It is well known that Marketing Management is comprised of the four elements of the “Marketing Mix”, namely Product, Price, Distribution, and Promotion, the latter being better described nowadays by the term Communication. The activities that shape each of these elements form a “Mix”, therefore an organization’s marketing is comprised of the Product Mix, the Pricing Mix, the Distribution Mix and the Communication Mix.
The Communication Mix involves activities grouped under the types of Advertising, Public Relations, Sales Promotion and Personal Selling. Up to now, Advertising was the biggest star of the four, mainly because the three major communications media that a business could use to send messages to the audience, Television, Radio, and the Press (either in the form of newspapers or in that of magazines) have high production costs and therefore demand more attention and more resources from the company.
But for the past twenty years, there’s a new medium that has changed the balance in the Communication Mix, and that’s the Internet. The major difference that the Internet brought in the process of business communication is, of course, its interactivity, meaning the ability that it gives for the audience to respond and create its own messages. Now, the audience, or better – due to the advent of interactivity – the public, has the ability to express its opinion about a business and its offerings, potentially elevating each of its members to the role of spokesperson for the organization, either the organization likes it or not.
In spite of the fact that in the early form of the Internet, businesses used it as another medium for advertising, mostly through the use of advertising banners and search ads, nowadays, in the new Communications Mix, the Internet is being used mostly for public-generated content, hence the element of Public Relations becomes more important than ever. Thankfully, though, businesses now have a lot of means of communicating with their various publics, again due to the continuous development of the Internet and its technologies.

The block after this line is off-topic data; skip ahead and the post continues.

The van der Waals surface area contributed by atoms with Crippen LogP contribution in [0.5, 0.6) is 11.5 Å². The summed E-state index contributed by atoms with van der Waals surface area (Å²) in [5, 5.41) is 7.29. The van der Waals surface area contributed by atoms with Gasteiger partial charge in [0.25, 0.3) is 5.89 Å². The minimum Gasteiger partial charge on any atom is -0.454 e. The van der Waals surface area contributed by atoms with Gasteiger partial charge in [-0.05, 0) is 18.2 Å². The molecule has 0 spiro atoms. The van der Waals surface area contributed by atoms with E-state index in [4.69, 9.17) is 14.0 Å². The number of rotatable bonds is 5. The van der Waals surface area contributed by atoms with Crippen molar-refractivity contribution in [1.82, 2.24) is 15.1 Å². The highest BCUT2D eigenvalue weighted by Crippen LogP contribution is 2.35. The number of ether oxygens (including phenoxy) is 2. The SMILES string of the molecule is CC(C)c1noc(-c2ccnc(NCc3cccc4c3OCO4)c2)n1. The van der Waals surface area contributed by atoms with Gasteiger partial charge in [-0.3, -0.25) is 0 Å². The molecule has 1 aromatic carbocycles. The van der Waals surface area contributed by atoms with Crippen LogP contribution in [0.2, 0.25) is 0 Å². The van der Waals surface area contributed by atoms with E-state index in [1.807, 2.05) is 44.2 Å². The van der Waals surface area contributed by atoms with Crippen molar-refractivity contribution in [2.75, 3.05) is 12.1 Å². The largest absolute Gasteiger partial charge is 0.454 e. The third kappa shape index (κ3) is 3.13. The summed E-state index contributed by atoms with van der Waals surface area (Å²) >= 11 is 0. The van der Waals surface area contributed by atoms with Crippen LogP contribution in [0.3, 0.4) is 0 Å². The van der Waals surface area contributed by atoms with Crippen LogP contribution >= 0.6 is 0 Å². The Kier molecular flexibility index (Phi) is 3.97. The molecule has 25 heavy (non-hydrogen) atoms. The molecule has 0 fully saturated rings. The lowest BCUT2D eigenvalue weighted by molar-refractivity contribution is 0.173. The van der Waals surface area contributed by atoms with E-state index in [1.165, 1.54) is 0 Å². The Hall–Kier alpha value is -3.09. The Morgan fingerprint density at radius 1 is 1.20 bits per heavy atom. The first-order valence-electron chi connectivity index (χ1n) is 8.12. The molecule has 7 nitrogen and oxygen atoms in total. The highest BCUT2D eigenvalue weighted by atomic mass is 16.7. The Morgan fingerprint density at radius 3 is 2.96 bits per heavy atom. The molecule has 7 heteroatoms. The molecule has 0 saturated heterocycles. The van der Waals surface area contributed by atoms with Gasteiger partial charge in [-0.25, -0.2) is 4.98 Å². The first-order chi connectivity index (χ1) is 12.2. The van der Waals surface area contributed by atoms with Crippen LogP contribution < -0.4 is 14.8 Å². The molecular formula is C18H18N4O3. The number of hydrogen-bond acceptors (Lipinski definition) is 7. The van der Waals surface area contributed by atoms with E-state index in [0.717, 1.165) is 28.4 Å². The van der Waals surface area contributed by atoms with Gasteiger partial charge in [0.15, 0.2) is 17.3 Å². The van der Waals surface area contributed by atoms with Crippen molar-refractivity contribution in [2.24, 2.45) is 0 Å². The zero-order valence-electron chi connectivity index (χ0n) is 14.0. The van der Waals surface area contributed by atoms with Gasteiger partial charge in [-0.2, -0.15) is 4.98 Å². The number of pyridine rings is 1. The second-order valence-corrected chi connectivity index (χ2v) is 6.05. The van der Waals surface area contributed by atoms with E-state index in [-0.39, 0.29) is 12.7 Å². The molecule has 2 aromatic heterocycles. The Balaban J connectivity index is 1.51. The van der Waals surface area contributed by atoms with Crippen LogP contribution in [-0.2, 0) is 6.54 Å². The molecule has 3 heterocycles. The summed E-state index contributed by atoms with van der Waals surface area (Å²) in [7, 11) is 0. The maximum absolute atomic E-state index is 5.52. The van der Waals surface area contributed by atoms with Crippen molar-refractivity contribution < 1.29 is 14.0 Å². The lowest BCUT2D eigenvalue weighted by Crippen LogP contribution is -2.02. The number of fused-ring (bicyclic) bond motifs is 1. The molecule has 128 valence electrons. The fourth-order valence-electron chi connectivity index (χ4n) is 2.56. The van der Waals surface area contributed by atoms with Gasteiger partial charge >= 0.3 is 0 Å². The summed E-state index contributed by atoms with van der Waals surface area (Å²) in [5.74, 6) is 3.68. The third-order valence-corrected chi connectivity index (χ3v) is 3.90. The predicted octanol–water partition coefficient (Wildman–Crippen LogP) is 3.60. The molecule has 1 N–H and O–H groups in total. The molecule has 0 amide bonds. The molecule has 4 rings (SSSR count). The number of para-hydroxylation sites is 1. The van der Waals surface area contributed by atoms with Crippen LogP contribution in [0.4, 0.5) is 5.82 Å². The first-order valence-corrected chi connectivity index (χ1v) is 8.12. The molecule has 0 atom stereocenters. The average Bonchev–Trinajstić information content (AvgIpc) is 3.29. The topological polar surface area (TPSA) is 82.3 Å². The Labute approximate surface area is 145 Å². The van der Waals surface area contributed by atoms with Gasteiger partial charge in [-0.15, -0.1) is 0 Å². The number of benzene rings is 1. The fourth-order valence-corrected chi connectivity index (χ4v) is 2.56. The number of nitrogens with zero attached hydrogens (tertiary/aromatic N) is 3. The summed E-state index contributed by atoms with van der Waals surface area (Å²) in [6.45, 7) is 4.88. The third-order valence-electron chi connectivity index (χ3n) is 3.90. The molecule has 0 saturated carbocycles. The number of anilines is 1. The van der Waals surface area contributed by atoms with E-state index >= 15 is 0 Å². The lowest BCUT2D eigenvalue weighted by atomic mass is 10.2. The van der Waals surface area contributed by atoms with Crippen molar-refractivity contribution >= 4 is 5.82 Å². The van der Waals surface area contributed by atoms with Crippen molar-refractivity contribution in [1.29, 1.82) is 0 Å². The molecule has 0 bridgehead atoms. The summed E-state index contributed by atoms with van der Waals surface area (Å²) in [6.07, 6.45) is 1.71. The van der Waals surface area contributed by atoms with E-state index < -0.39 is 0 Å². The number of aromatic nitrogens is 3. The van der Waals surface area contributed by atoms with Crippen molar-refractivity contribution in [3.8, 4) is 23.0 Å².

The first and most important, tool remains, in spite of the growing popularity of social media, the company’s website. The website is the first point of contact that the organization has with its employees, customers, suppliers, and the members of the community in which it operates, and is, and should be, the billboard where all the organization’s announcements should appear first. For example, in the eyes of the public, a product or offering doesn’t exist if it’s not featured on the company’s website, in spite of the possibility that the offering might be advertised with web-banners, on the radio, or even the TV. To paraphrase the known saying regarding Google and its search: “If it ain’t on the company’s website, it doesn’t exist…”
Then comes the email. The email is the modern equivalent of the very essence of communication which is the message. The email, as a form of a message, is so strong that even in courts of law is widely accepted as an official statement of the organization’s actions or the purposes behind them.
And finally, there are the social media. These tools for user-generated content rapidly became major platforms where the members of the various publics express their opinions that can make or break an organization. If the buzz in social media is positive, the company’s doing it right, if it’s negative then heads are gonna roll.
The modern Public Relations manager, whose role is often described with such terms as “Manager”, “Associate”, “Specialist”, or “Coordinator”, is the one responsible for using these tools, not only to send the organization’s messages to the public, but also to receive all messages towards it, and sense public opinion. Because, now, after many years of a largely unilateral communication, the company should have not only a mouth but also an eye and an ear for its stakeholders’ thoughts, opinions, and actions.
And sensing the precious other’s needs and wants is always the hardest part in a relationship.